How much cash to hold in your portfolio and risks to be considered
11 Apr, 2024

Adriaan Pask, Chief Investment Officer at PSG Wealth

 

 

Cash allocations in portfolios are a hotly debated topic. Cash is typically held either to manage volatility or as a war chest to seize market opportunities that present themselves. In the context of wealth management, cash also provides for income requirements or emergency funds for the client.

 

The cash debate highlights the value that financial advisers bring to clients, especially when deciding on cash investments. For long-term investors, evidence shows that including cash and cash equivalents in a portfolio is often optimal. These solutions provide stability, flexibility, and risk management, hence increasing the investment strategy’s resilience and efficacy. The level of cash you should hold in your portfolio also very much depends on where one is in the market cycle.

 

Despite the fact that fixed-income products are on the low side of the risk spectrum, risks do exist and are often misunderstood.

 

It is important to note that, while fixed income investments are less volatile than other asset classes, even some of the more conservative fixed-income asset classes still exhibit some meaningful levels of volatility over time.

 

Looking at South African bonds for example, when rates started moving up, we witnessed significant capital losses, in tandem with the coupons moving higher. Cash on the other hand is less volatile but the yields are lower. This makes it a good counterbalance to mitigate against any volatility in a portfolio, however, the trade-off is that cash will not generate inflation-beating returns over the long-term.

 

From a wealth management perspective, it is important to consider clients’ short-term cash needs, and budget accordingly. This also helps with client behaviour by ensuring they don’t panic when a market downturn occurs, since they know their income needs are adequately met with their cash on hand.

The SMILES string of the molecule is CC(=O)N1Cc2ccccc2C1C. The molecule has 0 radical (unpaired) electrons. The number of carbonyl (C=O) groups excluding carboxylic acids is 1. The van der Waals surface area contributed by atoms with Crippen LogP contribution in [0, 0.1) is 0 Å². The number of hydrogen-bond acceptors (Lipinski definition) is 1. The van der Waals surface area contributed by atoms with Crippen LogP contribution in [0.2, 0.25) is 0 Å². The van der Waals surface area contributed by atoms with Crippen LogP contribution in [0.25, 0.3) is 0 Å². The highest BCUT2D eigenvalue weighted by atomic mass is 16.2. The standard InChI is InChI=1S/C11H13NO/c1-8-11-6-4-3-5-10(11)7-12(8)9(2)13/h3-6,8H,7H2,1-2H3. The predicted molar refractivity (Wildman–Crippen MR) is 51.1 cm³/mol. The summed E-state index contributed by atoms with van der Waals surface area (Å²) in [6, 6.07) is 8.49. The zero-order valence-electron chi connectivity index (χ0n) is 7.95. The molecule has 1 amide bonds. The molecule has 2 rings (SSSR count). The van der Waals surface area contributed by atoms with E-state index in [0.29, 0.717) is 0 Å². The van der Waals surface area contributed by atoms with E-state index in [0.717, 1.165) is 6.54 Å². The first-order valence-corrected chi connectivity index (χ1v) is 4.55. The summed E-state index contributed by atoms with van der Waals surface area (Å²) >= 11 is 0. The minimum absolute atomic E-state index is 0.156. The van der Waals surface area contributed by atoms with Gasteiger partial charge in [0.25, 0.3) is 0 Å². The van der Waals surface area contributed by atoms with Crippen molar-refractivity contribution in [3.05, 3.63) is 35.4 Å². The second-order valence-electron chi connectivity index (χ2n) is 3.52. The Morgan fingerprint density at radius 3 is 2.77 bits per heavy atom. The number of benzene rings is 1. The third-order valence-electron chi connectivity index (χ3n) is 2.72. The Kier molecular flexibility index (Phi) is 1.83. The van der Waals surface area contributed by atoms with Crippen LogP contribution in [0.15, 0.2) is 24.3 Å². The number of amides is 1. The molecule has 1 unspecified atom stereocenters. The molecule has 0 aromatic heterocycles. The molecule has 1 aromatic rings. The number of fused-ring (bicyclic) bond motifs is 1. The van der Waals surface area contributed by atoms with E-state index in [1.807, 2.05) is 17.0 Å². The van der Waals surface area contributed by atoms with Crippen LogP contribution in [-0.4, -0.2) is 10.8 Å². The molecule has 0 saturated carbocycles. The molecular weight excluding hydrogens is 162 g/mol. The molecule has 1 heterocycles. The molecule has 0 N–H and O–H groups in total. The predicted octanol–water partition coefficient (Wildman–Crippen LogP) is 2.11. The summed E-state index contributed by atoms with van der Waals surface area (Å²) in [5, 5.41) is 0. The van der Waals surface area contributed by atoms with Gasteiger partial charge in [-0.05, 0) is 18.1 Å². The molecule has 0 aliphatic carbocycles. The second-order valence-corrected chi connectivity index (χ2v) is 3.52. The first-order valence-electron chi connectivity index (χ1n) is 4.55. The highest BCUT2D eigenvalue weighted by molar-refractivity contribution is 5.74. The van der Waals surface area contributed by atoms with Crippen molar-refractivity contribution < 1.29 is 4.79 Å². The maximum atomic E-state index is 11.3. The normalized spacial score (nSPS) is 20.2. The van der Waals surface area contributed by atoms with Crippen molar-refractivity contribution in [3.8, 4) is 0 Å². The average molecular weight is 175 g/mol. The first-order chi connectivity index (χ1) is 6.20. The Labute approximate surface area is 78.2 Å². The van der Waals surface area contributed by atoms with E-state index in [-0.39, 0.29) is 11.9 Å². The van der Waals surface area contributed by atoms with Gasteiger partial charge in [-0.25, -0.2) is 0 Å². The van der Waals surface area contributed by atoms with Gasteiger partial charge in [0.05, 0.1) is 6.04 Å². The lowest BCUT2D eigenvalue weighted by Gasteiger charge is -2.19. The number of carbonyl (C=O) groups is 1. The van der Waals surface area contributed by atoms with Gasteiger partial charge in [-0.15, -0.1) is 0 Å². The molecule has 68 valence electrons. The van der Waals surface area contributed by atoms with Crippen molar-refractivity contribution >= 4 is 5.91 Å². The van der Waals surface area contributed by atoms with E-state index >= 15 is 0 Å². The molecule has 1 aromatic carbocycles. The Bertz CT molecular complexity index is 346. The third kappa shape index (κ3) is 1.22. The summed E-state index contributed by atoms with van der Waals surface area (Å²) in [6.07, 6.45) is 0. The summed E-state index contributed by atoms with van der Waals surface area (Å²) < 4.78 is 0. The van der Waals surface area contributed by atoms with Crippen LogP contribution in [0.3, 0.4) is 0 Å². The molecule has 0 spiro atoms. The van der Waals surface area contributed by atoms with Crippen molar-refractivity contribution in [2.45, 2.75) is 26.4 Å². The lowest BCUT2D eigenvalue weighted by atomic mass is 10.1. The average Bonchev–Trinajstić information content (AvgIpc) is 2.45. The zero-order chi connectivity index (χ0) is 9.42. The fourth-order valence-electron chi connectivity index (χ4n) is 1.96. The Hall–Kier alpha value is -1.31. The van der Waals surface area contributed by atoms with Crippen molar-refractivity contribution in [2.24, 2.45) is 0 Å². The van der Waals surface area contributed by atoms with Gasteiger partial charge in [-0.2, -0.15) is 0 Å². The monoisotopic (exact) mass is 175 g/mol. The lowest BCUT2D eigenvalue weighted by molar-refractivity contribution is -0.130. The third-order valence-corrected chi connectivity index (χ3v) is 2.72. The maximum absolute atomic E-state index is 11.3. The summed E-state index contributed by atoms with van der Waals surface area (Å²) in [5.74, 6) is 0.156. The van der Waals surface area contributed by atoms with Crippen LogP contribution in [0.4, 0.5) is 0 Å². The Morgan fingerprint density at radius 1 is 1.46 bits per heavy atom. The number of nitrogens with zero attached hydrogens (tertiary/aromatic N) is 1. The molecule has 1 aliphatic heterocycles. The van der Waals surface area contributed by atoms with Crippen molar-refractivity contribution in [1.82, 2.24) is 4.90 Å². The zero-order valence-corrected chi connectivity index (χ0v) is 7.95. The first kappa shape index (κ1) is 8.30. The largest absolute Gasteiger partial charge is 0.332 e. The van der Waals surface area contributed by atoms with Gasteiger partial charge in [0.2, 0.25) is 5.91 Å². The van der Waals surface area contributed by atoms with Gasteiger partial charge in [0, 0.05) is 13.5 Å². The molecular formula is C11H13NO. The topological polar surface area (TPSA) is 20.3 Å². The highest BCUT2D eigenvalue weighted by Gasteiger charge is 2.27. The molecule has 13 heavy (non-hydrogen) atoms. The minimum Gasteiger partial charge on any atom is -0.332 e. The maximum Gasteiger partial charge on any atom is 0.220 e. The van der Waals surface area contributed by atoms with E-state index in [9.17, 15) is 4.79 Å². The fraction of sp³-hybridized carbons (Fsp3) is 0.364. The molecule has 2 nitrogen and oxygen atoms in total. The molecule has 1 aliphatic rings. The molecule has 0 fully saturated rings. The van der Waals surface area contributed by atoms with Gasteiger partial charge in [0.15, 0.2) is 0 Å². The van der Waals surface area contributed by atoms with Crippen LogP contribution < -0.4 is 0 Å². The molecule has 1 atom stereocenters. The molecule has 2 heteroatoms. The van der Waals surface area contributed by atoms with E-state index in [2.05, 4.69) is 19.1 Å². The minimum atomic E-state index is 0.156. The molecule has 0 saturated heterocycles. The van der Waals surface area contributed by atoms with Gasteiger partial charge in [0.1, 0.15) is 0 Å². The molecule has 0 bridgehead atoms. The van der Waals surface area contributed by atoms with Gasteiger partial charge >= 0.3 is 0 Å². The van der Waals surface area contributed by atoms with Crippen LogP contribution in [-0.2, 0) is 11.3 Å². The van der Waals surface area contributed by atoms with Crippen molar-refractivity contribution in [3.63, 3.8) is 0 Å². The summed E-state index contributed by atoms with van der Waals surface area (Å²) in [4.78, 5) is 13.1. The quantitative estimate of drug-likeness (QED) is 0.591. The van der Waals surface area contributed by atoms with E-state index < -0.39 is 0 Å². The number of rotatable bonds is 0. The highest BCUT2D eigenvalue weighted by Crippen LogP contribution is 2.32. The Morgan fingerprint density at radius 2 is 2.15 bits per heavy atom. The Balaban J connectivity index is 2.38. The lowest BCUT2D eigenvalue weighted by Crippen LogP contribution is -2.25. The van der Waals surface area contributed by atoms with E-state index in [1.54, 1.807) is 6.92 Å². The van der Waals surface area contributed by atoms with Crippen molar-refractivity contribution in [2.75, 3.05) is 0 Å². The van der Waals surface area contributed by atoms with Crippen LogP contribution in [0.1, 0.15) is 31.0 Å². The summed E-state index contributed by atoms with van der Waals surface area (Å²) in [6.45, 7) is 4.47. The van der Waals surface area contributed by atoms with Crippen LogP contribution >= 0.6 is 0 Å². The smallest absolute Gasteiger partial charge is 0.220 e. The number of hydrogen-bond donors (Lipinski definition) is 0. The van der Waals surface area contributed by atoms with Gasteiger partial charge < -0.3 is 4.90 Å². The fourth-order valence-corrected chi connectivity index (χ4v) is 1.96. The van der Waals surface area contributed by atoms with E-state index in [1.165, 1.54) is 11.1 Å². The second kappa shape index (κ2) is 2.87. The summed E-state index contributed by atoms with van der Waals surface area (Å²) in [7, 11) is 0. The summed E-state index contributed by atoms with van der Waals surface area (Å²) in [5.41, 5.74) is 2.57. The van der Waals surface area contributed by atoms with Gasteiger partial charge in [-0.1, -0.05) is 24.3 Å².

Another risk to consider relates the yield you earn on a fixed income product. If it has an enhanced yield, investors should consider the origins of that yield. In most cases, the source will be from increasing the duration in the portfolio.

 

In other instances, it could be from exposure to assets issued by counterparties that are associated with more risk. In other words, buying into instruments that aren’t necessarily of high quality. That is something that investors should be particularly aware of, especially in an environment where there is a chase for yields, at higher risk.

 

This counterparty risk can be material and should not be overlooked. Compare for example the risks associated with secured debt that’s issued by one of the big South African banks, and private debt.

 

Private debt is not listed on the JSE, it’s not freely traded, and you might not even have a daily updated market value that’s tested in the market. Liquidity and transparency constraints therefore exist and liquidating your position might not be possible when you need to.

 

Bearing this in mind, the average investor typically approaches risk by looking at the return of a security in relation to its volatility. From our perspective, volatility itself is not necessarily an indicator of risk.

 

In fact, the most volatile asset class in a portfolio, equities, is the growth engine of a client’s portfolio. It is important to note that the real underlying risks of a security do not necessarily exhibit themselves in the volatility of the asset class. For example, illiquid debt as mentioned above, will have low levels of volatility by the mere function of it not trading.

 

A further risk associated fixed income assets worth considering, particularly in an environment of declining interest rates, is reinvestment risk. This risk arises when maturing assets from a portfolio are reinvested in a market now offering lower yields. Investors need to understand to what extent their portfolios are exposed to this risk, and how it could impact their financial plans.

 

This further emphasizes the necessity of seeking financial advice. From a financial planning standpoint, as wealth managers, we believe your portfolio should ideally include enough cash to cover short-term liabilities and needs, while the remaining assets align with your broader risk profile.

 

With the guidance of your wealth manager, taking into consideration your financial-planning goals, one should look for solutions that strike a balance between risk, return, and value for money. Also avoid getting swayed solely by top performers boasting high returns, as these often come with increased risk, which tends to be underestimated.

 

Finally, if you are considering investing a substantial sum of cash but are unfamiliar with the risks outlined, it’s wise to consult a wealth manager or financial adviser. They can provide suitable guidance in navigating this complex investment environment, which is often more intricate than commonly perceived in the market.

 

 

ENDS

 

 

Author

@Adriaan Pask
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